After 15 years, it might finally be time that materiality fulfils its true potential in driving change towards sustainability. Here’s how.
Back in 2003, Simon Zadek, and colleagues were smart enough to recognise that normative standards could accelerate progress on sustainability. That thinking led to the emergence of the AA1000 Assurance Standard with three principles at its core: materiality, completeness and responsiveness (for responsiveness read “inclusivity”).
Companies now had a means to secure recognition for their sustainability / corporate responsibility reports and assurance providers had a vested interest in promoting this new tool. So AA1000AS, and with it the concept of materiality in non-financial reporting, took off.
The choice of the term was deliberate – sustainability could not blossom at the margins, so had to adopt and then reframe – the core language of business. The intention was that such a materiality analysis would be about strategy and performance as much as engagement and reporting. But somehow since then “materiality” became less about analysis and more about assessment and compliance relating to disclosures and a 2×2 matrix.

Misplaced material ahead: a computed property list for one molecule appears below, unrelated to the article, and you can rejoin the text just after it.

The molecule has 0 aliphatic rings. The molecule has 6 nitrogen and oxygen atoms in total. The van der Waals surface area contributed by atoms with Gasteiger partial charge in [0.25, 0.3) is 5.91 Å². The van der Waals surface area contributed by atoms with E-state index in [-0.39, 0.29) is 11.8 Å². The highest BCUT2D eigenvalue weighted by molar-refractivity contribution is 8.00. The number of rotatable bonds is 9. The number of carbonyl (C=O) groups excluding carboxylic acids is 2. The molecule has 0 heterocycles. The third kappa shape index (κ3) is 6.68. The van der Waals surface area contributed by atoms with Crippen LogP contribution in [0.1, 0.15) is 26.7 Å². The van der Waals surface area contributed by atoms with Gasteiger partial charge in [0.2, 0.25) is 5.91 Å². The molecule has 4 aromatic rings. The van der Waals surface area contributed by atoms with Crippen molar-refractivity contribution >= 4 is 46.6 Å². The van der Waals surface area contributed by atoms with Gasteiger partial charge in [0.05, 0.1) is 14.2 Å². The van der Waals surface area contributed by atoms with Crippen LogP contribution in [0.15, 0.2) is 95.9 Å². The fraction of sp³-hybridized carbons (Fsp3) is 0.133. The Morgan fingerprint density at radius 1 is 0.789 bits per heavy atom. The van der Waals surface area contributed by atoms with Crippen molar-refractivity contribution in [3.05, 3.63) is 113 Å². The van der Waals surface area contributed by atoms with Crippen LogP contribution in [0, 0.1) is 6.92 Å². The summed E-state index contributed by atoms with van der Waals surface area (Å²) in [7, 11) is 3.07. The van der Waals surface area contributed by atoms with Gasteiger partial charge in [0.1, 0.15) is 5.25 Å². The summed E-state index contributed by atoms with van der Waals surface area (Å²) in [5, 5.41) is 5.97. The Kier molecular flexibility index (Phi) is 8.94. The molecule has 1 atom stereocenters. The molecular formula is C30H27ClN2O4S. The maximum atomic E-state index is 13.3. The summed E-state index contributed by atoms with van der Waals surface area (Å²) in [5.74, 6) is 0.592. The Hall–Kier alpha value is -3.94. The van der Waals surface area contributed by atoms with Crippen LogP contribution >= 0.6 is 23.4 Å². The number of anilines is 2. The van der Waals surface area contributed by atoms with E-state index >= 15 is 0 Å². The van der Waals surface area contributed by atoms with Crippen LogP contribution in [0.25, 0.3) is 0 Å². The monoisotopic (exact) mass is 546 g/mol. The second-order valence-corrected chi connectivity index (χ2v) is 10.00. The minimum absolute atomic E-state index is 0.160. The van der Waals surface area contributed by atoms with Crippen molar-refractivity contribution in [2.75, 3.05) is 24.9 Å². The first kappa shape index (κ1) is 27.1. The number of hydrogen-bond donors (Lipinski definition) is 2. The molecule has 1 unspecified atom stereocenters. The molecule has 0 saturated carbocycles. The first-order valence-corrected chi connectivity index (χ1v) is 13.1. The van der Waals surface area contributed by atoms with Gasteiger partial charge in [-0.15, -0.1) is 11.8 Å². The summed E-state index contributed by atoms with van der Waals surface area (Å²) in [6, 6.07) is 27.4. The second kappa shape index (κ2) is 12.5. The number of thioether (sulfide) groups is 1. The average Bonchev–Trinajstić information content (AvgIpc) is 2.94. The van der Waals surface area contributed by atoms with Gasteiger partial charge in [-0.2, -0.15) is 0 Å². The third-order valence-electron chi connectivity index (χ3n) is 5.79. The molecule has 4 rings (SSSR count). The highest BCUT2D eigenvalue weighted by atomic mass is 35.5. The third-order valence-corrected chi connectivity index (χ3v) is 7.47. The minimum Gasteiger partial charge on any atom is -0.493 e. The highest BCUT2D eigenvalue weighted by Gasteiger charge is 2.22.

We are now starting to see companies realise the full potential that materiality analyses can bring.
Now, though, as the wider business and financial community more fully embraces the importance of sustainability, we at SustainAbility are starting to see companies realise the full potential that materiality analyses can bring.
One such example would be Novartis. Instead of a two-dimensional methodology or matrix, Novartis has adopted a sophisticated model that has enabled it to much more deeply understand the issues and to marry them according to both external and internal and priorities in a tool that can help managers across the enterprise with risk management, opportunity identification, decision-making and resource allocation. It shows where there is alignment between the company and its stakeholders, helps management to focus and thus is influencing the direction of the company as a whole.